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Basics of Electric Flux and Gauss’s Law

In this tutorial, we will learn about two important concepts in Electrostatics i.e. Electric Flux and Gauss’s Law. This tutorial explains the concepts of Electric Flux, Flux Lines, Gauss’s Law, its statement and its applications.

There is already a tutorial on Electrostatics. Visit ‘”ELECTROSTATICS” for more information.


Before going further into the main topics of discussion, let us quickly recap some of the important concepts. Electric Field is defined as the force per unit charge at a particular point.

 E =  F / q

For example, the Electric Field of a point charge ‘Q’ on a test charge ‘q’ at a distance  is given by

Electric Flux and Gauss Law Electric Field

In the above example, a unit test charge ‘q’ placed near a point charge ‘Q’ experiences the force. The direction of this force can be represented by lines that are radially coming out of a positive charge or going in towards a negative charge. These lines of force are called Field Lines or Flux Lines.

Electric Flux and Gauss Law Electric Field Lines


Properties of Electric Flux Lines

Electric Field or Flux Lines are the lines of force around a charge with the following properties:

  • Flux lines generally originate at positive charges and terminate at negative charges.

Electric Flux and Gauss Law Flux Lines Positive Negative

  • The strength of the electric field is dependent on the number of flux lines.
  • All the flux lines are parallel to each other.
  • Normally, the flux lines enter or leave a charged surface.

Electric Flux

The Electric Field, imagined to be present around a charge, can be represented in terms of a quantity known as Electric Flux. The field lines or flux lines can be used to pictorially represent the distribution of Electric Flux around a charge.

Based on the experiments performed by Michael Faraday in late 1830’s, Electric Field around a charge can be imagined as presence of lines of force around it. According to his studies, electric field is composed of small bunches of electric lines of force, which are fixed in number.

This bunch or small closed area is called a Tube of Flux. Electric Flux is the total number of tubes of flux in an electric field i.e. Electric Flux is defined as the total number of lines of electric force in any particular electric field. The symbol of Electric Flux is Φ.

Equation of Electric Flux

The concept of flux is always associated with something (electric field, in this case) going through a given area. Then exploring further, the lines of force passing through a surface of a given area is dependent on three factors:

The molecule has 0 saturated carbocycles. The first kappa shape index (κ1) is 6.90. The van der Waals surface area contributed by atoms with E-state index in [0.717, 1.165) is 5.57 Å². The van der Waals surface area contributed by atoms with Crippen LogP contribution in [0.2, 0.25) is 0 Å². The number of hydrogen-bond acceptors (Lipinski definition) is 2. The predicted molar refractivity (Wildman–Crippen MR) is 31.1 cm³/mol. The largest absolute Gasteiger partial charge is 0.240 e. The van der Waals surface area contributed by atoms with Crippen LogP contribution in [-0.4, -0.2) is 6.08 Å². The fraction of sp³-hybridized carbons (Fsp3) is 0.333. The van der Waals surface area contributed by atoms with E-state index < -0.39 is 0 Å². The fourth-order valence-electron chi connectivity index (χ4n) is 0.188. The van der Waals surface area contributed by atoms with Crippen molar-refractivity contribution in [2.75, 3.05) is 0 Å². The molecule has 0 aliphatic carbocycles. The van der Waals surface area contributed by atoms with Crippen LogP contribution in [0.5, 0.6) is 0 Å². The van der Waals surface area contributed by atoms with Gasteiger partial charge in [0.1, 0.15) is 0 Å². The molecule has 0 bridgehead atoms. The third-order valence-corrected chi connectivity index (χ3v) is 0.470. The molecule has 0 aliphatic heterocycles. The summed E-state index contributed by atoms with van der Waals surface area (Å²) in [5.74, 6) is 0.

• Strength of the Electric Field
  • Area of the Surface
  • Orientation of the surface with respect to the lines of force

The first two points are pretty obvious but the interesting point here is the orientation of the surface. To understand this more, let us consider a surface, which is inserted through electric field in three different orientations.

Electric Flux and Gauss Law Flux Interpretation

When the surface is perpendicular to the electric field, maximum number of lines are intercepted by the surface. If the surface is parallel to the field, then the number of field lines passing through the surface is zero.

But if the surface is placed at an orientation angle of θ, then the number of line passing will be proportional to this angle.

Electric Flux and Gauss Law Flux Interpretation Angle

In general, if θ is the angle between the electric field vector and surface vector of the surface with area A, then number of field lines passing through this surface is proportional to cos (θ).

ΦE α cos (θ)

Considering the other two factors i.e. the electric field and the area of the surface, the equation of flux can be written as follows:

ΦE = EAcos (θ)

Where, E is Electric Field with units Newton. Coulomb

A is surface area with units meter2

θ is angle with units degrees or radians

Therefore, the units of Electric Flux are Newton meter2 / Coulomb (Nm2/C).

This formula is well and good if the surface has a deterministic area. What if the surface is curved?

Then the surface is divided into small elements of area d and the integral of the flux is taken for the entire surface.

ΦE = ∫E  . dA

Gauss’s Law

After understanding the concept of Electric Flux, we can say that in a closed surface, if there are no charges inside its volume, then electric flux through the surface is zero. But what if there are some charges inside the volume of the surface? The answer to this lies in Gauss’s Law.

Statement of Gauss’s Law

Gauss’s Law states that the electric flux passing through a closed surface is equal to the ratio of total charge enclosed by that surface to the permittivity of free space.


This means that the electric flux passing through a closed surface is independent to shape or area of the surface.

Electric Flux and Gauss Law Gaussian Surface

Gaussian Surface

A Gaussian Surface is a special surface over which the Gauss’s Law can be applied. Any Gaussian surface has to satisfy the following conditions.

  • The shape of the surface may be irregular but it must be large to enclose the charge.
  • It must be a closed surface.
  • The magnitude of the field must be constant.

Applications of Gauss’s Law

  • Gauss’s Law can be used to find the electric field of point charge, infinite line of charge, infinite sheet of charge or sphere of charge. All these charge distributions are symmetrical in nature.
  • We can also use Gauss’s Law to find the electric flux passing through a closed surface.
  • The following is the value of electric field calculated using Gauss’s Law for three different distributions of charges:
    • Electric Field due to infinite line of charge = λ / 2πε0 r
    • Electric Field due to infinite sheet of charge = σ / 2ε0
    • Electric Field due to spherical shell = kq / r2

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